In stepwise regression analyzes, with depression as the dependent variable (Table II), seven of the other main variables explained significant proportions of the variance, adding up to the sum of 40.6%. In the hierarchical approach we defined bodily complaints (which only contributed 4.2% of the depression variance), degree of exposure to stressors, and degree of related efforts as «external noise variables» that were eliminated in step 1 (see Table III). In step 2, the rest of the variables were introduced in the regression analyses. In this way, explained variance in depression increased by 43% and yielded a cumulated score of 55%. Results stated that sense of humour, meaningfulness in life, negative mood, and positive mood significantly contributed to the overall variance in depression scores. All these psychological variables moderated risk of depression, except negative mood that significantly increased depression scores. Neuroticism did not reach significance in this regression model.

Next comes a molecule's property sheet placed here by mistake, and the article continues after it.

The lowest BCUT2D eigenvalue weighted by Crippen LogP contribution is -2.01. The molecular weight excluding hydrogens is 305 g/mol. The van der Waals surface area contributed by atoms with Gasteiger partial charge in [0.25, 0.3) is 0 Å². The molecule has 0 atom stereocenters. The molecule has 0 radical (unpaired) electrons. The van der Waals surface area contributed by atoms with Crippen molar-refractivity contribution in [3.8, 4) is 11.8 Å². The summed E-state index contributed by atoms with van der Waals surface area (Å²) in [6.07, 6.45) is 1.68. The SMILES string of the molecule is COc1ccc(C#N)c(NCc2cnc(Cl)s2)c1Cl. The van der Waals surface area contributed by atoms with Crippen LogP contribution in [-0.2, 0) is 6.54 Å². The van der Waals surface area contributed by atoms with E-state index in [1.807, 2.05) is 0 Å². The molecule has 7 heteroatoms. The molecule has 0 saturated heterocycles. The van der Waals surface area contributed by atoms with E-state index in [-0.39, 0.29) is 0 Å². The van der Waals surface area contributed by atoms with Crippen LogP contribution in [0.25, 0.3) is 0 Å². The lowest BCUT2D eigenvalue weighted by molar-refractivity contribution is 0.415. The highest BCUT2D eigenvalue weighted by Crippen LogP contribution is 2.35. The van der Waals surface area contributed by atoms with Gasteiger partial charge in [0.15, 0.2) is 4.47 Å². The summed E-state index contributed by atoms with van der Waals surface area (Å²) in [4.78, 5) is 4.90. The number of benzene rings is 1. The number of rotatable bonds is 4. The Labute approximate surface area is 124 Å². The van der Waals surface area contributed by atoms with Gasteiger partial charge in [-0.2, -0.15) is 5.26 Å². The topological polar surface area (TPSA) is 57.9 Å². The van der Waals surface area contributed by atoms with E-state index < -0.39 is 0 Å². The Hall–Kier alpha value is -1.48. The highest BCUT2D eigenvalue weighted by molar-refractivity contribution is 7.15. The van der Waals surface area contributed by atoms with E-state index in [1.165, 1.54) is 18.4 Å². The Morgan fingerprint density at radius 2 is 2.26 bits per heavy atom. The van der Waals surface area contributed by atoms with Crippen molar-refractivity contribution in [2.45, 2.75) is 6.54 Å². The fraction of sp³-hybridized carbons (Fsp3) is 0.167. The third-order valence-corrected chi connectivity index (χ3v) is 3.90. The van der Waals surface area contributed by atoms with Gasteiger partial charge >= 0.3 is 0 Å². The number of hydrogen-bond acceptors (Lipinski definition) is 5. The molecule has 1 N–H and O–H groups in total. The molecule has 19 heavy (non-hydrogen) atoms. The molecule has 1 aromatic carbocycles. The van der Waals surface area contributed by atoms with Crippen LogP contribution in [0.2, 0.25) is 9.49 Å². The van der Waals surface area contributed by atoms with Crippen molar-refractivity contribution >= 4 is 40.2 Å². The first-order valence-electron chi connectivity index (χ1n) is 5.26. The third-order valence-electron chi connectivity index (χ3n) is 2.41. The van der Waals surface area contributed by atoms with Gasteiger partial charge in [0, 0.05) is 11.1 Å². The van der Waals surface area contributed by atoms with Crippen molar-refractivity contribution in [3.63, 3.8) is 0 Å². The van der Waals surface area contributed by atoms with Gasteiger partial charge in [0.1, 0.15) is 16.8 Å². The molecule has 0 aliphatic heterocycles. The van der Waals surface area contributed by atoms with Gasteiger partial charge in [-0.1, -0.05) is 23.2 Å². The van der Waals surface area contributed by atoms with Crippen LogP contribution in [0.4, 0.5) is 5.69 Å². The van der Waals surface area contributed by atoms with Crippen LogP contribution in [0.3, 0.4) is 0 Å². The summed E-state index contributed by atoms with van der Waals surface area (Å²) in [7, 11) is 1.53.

In the present study, according to scores on the Zung self-rating depression scale, 12.7% of the students yielded scores that indicated severe depressive symptoms, whereas an additional 36.5% obtained scores that indicated slight to moderate depressive symptoms. This result suggests a relatively high prevalence of depressive problems in our adolescent population. Females scored higher than males, and urban adolescents scored higher than adolescents living in rural areas. These results confirm those reported from other recent studies, with a trend of increasing prevalence of adolescent depression in normal samples. The gender difference has been attributed to the tendency for girls to respond more strongly to peer events than do boys14.